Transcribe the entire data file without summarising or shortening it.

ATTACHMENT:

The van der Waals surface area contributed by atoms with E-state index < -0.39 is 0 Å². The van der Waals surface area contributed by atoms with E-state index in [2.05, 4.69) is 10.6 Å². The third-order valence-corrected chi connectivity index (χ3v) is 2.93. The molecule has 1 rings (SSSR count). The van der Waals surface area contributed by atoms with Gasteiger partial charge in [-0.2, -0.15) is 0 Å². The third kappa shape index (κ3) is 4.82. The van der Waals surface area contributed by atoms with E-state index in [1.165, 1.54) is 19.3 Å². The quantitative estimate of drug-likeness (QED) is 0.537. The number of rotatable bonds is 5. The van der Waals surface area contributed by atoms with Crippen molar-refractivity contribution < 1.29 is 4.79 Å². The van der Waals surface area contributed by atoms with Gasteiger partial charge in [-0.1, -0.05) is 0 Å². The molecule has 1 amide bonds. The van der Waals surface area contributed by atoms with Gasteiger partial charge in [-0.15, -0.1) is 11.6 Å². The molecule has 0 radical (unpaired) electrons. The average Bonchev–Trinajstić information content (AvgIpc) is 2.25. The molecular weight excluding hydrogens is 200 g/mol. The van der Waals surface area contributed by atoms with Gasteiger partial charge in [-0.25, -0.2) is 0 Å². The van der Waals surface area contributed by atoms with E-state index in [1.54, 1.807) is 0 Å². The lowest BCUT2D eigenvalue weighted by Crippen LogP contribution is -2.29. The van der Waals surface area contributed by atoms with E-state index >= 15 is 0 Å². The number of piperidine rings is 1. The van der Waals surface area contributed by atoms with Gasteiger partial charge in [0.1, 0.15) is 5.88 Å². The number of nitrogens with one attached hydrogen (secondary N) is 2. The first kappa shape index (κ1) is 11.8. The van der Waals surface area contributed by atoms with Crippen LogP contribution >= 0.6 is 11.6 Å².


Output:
The van der Waals surface area contributed by atoms with E-state index < -0.39 is 0 Å². The van der Waals surface area contributed by atoms with E-state index in [2.05, 4.69) is 10.6 Å². The third-order valence-corrected chi connectivity index (χ3v) is 2.93. The molecule has 1 rings (SSSR count). The van der Waals surface area contributed by atoms with Gasteiger partial charge in [-0.2, -0.15) is 0 Å². The third kappa shape index (κ3) is 4.82. The van der Waals surface area contributed by atoms with E-state index in [1.165, 1.54) is 19.3 Å². The quantitative estimate of drug-likeness (QED) is 0.537. The number of rotatable bonds is 5. The van der Waals surface area contributed by atoms with Crippen molar-refractivity contribution < 1.29 is 4.79 Å². The van der Waals surface area contributed by atoms with Gasteiger partial charge in [-0.1, -0.05) is 0 Å². The molecule has 1 amide bonds. The van der Waals surface area contributed by atoms with Gasteiger partial charge in [-0.15, -0.1) is 11.6 Å². The molecule has 0 radical (unpaired) electrons. The average Bonchev–Trinajstić information content (AvgIpc) is 2.25. The molecular weight excluding hydrogens is 200 g/mol. The van der Waals surface area contributed by atoms with Gasteiger partial charge in [-0.25, -0.2) is 0 Å². The van der Waals surface area contributed by atoms with E-state index in [1.54, 1.807) is 0 Å². The lowest BCUT2D eigenvalue weighted by Crippen LogP contribution is -2.29. The van der Waals surface area contributed by atoms with E-state index >= 15 is 0 Å². The number of piperidine rings is 1. The van der Waals surface area contributed by atoms with Gasteiger partial charge in [0.1, 0.15) is 5.88 Å². The number of nitrogens with one attached hydrogen (secondary N) is 2. The first kappa shape index (κ1) is 11.8. The van der Waals surface area contributed by atoms with Crippen LogP contribution >= 0.6 is 11.6 Å².